July 8-14, 1919. Commander-in-Chief Böhm leaves the Red Army

Torma Galina

After accepting the Entente's order, the Red Army was forced to withdraw from most of the territories they occupied during the Northern Campaign, which had a dramatic effect on the soldiers and the officers as well.

Vilmos Böhm bids farewell to the red soldiers

While in early July Communist leaders were distracted by celebrating the defeat and bloody retaliation of the June 24 counter-revolution, crucial changes were happening in the Red Army's leadership. The following article was published in Népszava on July 15:

„Comrade Commander-in-Chief Vilmos Böhm fell ill. Comrade Jenő Landler will be replacing him as Commander-in-Chief.  The news that comrade Vilmos Böhm's illness forced him to give up his post and duties left us numb. For the past eight months comrade Vilmos Böhm was always present at the most crucial events, where he had to use all his muscles and nerves to protect the proletariat and the revolution's achievements. As Military Commissar, he was responsible for building the Red Army, and when the enemies' ambush forced the proletarian army to protect the country with arms, comrade Vilmos Böhm became Commander-in-Chief. He had a major role in achieving the young Soviet Republic's military triumphs that revived the passion and thirst for revolution in all the proletarians of the world, and baffled the bourgeoisie.
But the job and the excitement it comes with took a toll on comrade Vilmos Böhm's health. He's become weary from eight months of constant work, been sick for weeks now and had to make an effort to carry out his duties in the Red Army.
His illness became so serious in the past days that now he is under constant medical supervision and has to give up his role as Commander-in-Chief for the Red Army while being treated. The Revolutionary Governing Council appointed comrade Jenő Landler, Commander of the III. corps to take over as Commander-in-Chief and carry out his duties. Thanks to comrade Jenő Landler's vigor and enthusiasm, his men were victorious in most battles fought against Czech imperialists. We strongly believe that his wonderful traits will continue to shine through while temporarily taking the post of Commander-in-Chief, and will serve the proletariat's interest represented by the Hungarian Soviet Republic's Red Army.”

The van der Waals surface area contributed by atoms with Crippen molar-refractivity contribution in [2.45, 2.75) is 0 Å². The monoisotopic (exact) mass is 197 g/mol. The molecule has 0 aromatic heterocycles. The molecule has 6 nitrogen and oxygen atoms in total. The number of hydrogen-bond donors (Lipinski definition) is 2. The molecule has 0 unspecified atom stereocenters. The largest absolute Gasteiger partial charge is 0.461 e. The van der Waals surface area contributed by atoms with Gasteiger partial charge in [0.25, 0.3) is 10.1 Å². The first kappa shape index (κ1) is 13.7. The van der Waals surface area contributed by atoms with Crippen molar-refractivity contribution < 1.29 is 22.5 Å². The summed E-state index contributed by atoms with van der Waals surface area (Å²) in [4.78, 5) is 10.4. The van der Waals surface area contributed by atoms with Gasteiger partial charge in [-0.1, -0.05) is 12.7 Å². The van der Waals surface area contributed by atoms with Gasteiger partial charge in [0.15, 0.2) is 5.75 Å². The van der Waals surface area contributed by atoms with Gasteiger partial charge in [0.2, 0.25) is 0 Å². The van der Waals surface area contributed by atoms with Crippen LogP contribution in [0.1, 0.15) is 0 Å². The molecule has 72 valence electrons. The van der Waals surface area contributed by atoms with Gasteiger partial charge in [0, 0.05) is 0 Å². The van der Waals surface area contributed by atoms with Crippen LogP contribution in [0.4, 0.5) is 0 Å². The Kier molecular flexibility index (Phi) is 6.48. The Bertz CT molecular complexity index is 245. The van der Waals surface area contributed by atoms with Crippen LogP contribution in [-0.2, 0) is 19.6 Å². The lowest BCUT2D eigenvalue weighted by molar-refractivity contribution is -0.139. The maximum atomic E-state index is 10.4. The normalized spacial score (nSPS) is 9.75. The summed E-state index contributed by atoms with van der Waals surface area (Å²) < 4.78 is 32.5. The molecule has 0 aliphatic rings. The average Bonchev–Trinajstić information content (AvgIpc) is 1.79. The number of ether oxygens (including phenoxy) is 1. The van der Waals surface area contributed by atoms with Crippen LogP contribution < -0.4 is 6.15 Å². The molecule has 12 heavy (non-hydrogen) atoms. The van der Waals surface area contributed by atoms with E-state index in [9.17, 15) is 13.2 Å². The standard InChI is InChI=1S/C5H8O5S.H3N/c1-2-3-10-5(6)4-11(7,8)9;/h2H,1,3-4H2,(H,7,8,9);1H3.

Vilmos Böhm was born on January 6, 1880. After graduating from high school, he studied to be a mechanic and worked as a technical officer. He joined the Workers' Movement at an early age and became a secretary to the Vasas Union. In 1913 he was elected as a leading member of the Hungarian Social-Democratic Party, became first lieutenant during World War I. and took part in the Aster Revolution. He served as State Secretary of Defense in the Károlyi Government, and Defense Minister in the Berinkey Government. Prior to the Dictatorship of the Proletariat, he also negotiated with the Hungarian Communists' Party on behalf of the Social Democrats, when the two parties merged into the Hungarian Socialist Party. First he became Social- then Military Commissar in the Revolutionary Governing Council. After the April 16 Romanian attack he was appointed Commander of the Tiszántúl army, and from May 6 he led the Red Army against the Czechs on the Northern front as Commander-in-Chief, during which time he won several battles along with his Chief-of-Staff Aurél Stromfeld. So the article did not misspoke, when it said he did „eight months of constant work”, but it was not the reason why Vilmos Böhm made the decision to step down.